We read that diabetes affects people of any age, gender, or nationality, “including all races and ethnic groups, the rich and the poor,”12 yet diabetes does not behave like an “equal opportunity disease.” Both the disease and its complications disproportionately affect ethnic and socially disadvantaged populations.6,1316 It is strictly type 2 diabetes that is considered an epidemic and for which socioeconomic factors such as access to medical services have been found to correlate strongly with acquiring the disease.17 But when the disease is already in place, complications can occur in both type 1 and type 2, and in both types, access to adequate care is crucial to prevent these complications. Securing access to quality diabetes care and supplies would not resolve the problem of diabetes, but it would certainly take care of many of its undesirable effects.

As part of my work in the sociology of risk in diabetes, I recently conducted a discourse analysis (an analytic process to uncover assumptions underlying knowledge claims), the objective of which was to explore how the diabetes literature (lay and expert) accounts for risk.

I attempted to articulate the public understanding of what constitutes the primary locus of risk of developing diabetes or its complications—the individual affected, factors beyond the individual, or a mix of both.18 I found that, although there is evidence of both individual and social factors accounting for risk of diabetes or its complications, high risk is overall understood as the patient’s “problem,” whether biological or psychological (e.g., particular genes, unhealthy lifestyles, poor compliance, psychological denial, or lack of family support). Social-structural factors of risk (e.g., lack of access to adequate diabetes care, poor medical practices, or broader social disadvantages such as low socioeconomic status) are underestimated as risk factors in their own right. High risk is attributed, in the final analysis, to a person’s heredity, behaviors, psychological makeup, or cultural affiliation.

One example of what I called an individualistic view of risk is the use of the qualifier “environmental” (as in “environmental risk factors”) in both the medical and lay diabetes literature. The categorization of risk factors either as “individual” (the genes and heredity of the patient) or “environmental” (patterns of eating and physical activity) refers ultimately to aspects, either biological or behavioral, of individuals.19 Another example is the Behavioral Risk Factor Surveillance System, a document that emphasizes the strong, negative correlation between socioeconomic status and access to health services (as predictors) on one hand and risk of diabetes on the other hand, yet interestingly purports to track “behavioral” risk factors.20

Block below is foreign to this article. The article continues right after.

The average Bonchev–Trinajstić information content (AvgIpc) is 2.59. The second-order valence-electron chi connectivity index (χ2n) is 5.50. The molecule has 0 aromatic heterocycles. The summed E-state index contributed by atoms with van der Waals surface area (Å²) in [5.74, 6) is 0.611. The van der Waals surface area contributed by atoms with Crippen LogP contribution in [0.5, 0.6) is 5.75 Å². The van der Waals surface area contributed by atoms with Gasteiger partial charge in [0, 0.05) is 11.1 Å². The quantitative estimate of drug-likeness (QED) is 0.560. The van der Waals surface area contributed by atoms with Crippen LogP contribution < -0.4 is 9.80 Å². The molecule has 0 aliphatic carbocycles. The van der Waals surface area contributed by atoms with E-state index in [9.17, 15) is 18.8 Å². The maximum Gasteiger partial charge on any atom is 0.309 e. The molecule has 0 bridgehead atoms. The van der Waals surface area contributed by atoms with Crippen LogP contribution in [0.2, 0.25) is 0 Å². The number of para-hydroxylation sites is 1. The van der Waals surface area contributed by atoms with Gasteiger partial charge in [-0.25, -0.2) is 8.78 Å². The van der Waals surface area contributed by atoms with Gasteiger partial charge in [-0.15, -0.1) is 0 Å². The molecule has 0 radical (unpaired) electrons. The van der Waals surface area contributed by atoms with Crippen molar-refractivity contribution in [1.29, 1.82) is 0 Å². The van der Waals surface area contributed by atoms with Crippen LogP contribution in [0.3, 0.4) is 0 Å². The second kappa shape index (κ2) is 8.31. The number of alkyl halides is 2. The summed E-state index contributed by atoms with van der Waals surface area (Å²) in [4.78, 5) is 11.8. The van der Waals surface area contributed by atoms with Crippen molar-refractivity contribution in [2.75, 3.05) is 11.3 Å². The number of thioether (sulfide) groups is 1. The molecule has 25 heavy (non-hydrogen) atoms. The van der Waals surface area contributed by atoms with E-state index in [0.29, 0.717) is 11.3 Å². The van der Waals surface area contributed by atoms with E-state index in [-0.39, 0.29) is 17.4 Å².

I am aware that my sampling of the literature is neither representative nor random and that its statistical significance is unproven. (The universe is difficult to define, and I did not conduct any quantitative analysis of my data.) Granted, there may be more to the problem of diabetes than meets the sociological eye. Yet I would like to use my analysis on risk to discuss certain overlooked aspects of diabetes care and to suggest that the individualistic view framing most debates about diabetes makes three major themes in the literature—cost containment, evidence-based practice, and patient empowerment—problematic at best, and a catch-22 at worst.

In the area of cost-containment, there is much confusion about on what we are saving and who benefits from the savings. Two topics are frequently omitted in discussing the problem of rising costs in diabetes care, namely, the social organization of roles in the current health care system and the fact that health care is considered essentially a market commodity rather than a social good. This omission, in my view, lies at the heart of much of the confusion.

With respect to the social organization of roles in health care, despite the current trend to refer to patients as “clients,” today it is primarily the health insurance industry that is the “client” of the medical profession, because it is the primary payer for health care services. Thus, this industry, rather than the recipients of the care, defines cost-saving criteria—and even those of medical necessity and quality—in its own terms, regardless of whether these terms conflict with medical standards or patients’ medical needs.21 “Cost-saving” strategies may be successful with respect to the pockets of this industry while having a negative impact on the pockets—not to mention health—of ordinary people.22 

The implicit understanding of health care as essentially a market good obscures even further the problem of costs in diabetes (and elsewhere), because when care is delayed or foregone (which poses a challenge to cost-control), the problem is usually framed as people merely choosing any old commodity over a visit to the doctor. Commodities, of course, are seen as interchangeable, and their acquisition is viewed as a matter of choice. Yet this framing of the problem begs the question of whether there exists any actual choice in obtaining good diabetes care. In short, discussing costs in diabetes care seems problematic when the social organization of diabetes care and its treatment as a commodity are ignored.

In the area of evidence-based practice, health care organizations often require providers to produce scientific evidence supporting their practices, with the alleged intention of limiting unnecessary or insufficiently proven medical interventions and thus protecting patients’ well-being and interests while also containing costs. Yet, often, insistence on evidence operates to the detriment of “soft,” difficult to prove, but critically important interventions, such as simply taking time to listen to patients. Given the complexity of the current social organization of health care delivery discussed above, I suspect that often, insistence on evidence merely conceals interests that have little to do with a concern for patients’ welfare or with setting limits to alleged medical greed or incompetence. Worse, maybe this insistence is slowly undermining the wholesome ideals of many who chose medicine as a vocation.23 Meaningful debates about evidence-based practice require a sociological awareness of the economic interests underlying the delivery of medical care.